Despite occasional snags, this spiritual account delivers a brisk, sincere look at a volatile life.

LOST GIRL

A SPIRITUAL AUTOBIOGRAPHY OF AN ENCOUNTER WITH DEATH

A debut memoir chronicles one woman’s tumultuous coming-of-age in California.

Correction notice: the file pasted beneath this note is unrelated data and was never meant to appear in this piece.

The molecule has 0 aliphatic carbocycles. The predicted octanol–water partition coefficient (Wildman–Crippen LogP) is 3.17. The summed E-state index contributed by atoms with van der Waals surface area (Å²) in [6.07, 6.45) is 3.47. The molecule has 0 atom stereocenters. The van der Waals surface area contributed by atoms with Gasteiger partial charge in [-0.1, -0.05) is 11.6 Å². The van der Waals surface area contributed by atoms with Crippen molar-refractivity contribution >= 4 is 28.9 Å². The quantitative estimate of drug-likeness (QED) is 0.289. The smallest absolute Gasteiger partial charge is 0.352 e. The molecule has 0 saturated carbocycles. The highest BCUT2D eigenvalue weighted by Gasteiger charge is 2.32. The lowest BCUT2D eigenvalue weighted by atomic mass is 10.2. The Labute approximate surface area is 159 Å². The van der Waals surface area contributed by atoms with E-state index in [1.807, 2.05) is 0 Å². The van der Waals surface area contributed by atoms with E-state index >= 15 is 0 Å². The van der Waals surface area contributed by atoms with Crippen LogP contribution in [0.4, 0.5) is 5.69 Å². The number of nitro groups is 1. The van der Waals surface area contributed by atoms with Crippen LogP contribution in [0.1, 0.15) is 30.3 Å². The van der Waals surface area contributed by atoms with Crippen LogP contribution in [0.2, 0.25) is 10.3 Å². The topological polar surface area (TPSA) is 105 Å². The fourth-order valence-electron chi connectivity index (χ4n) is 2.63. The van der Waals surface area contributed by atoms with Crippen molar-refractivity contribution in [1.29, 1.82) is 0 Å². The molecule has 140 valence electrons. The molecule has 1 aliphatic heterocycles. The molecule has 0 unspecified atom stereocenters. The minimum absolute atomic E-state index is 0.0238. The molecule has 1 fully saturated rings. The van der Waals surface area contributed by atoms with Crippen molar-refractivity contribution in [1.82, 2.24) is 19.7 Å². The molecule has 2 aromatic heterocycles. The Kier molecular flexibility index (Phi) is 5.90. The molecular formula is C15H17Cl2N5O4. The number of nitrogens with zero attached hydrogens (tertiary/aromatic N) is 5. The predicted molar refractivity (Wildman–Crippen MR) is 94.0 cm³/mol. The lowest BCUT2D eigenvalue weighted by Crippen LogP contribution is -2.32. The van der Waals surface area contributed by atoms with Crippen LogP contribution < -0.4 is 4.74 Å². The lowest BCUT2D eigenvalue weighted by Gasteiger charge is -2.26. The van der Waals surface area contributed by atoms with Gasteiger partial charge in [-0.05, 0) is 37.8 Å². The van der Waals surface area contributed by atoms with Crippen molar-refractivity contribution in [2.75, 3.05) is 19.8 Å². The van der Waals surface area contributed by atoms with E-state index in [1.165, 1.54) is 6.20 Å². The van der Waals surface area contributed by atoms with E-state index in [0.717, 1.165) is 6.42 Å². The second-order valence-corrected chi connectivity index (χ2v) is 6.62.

Harte begins her story with a traumatic event in 1995. The author awoke with trouble speaking. She was soon rushed to the hospital with difficulty breathing. Before it was all over, she suffered cardiac arrest and experienced a vision of hell with its terrible sounds of “people screaming from unimaginable torture.” Readers are then taken back to Harte’s early days. She grew up in Florida in the 1960s. Her parents separated while she was still young, though she got along well with her stepfather. She also spent summers with her grandparents on Long Island. Later, she dropped out of college after a few months and went to live with her wealthy, eccentric father in California. There, she experimented with drugs, become pregnant at the age of 19, and married her first husband while he was still in jail. Her adult life would involve plenty of time at the beach, rocky relationships, and even a foray into acting. Through the ups and downs, she eventually found herself drawn to Christianity and the idea of serving others. She would go on to volunteer with a charity group in Africa and be deeply touched by her experiences there. The story of Harte’s life moves in a swift, casual manner. “Let me explain,” the author asserts before revealing how she discovered she was married to an alcoholic. And while the informal tone is inviting, certain portions are more captivating than others. Harte’s struggles to get rid of a shoddy home in Malibu are not quite as memorable as, say, her recollections of life with a father who chose to wear a different color jumpsuit every day. But most notable are the many important lessons she learned. Does the author regret her decision to drop out of college, move to California, and become a mother at such a young age? As she points out, “Maybe no matter where life takes you, the experiences are the same; just the players are different.” In the end, her bumpy path has made her the adult she is today. Her final advice is simple yet earnest: “There is hope for everyone.”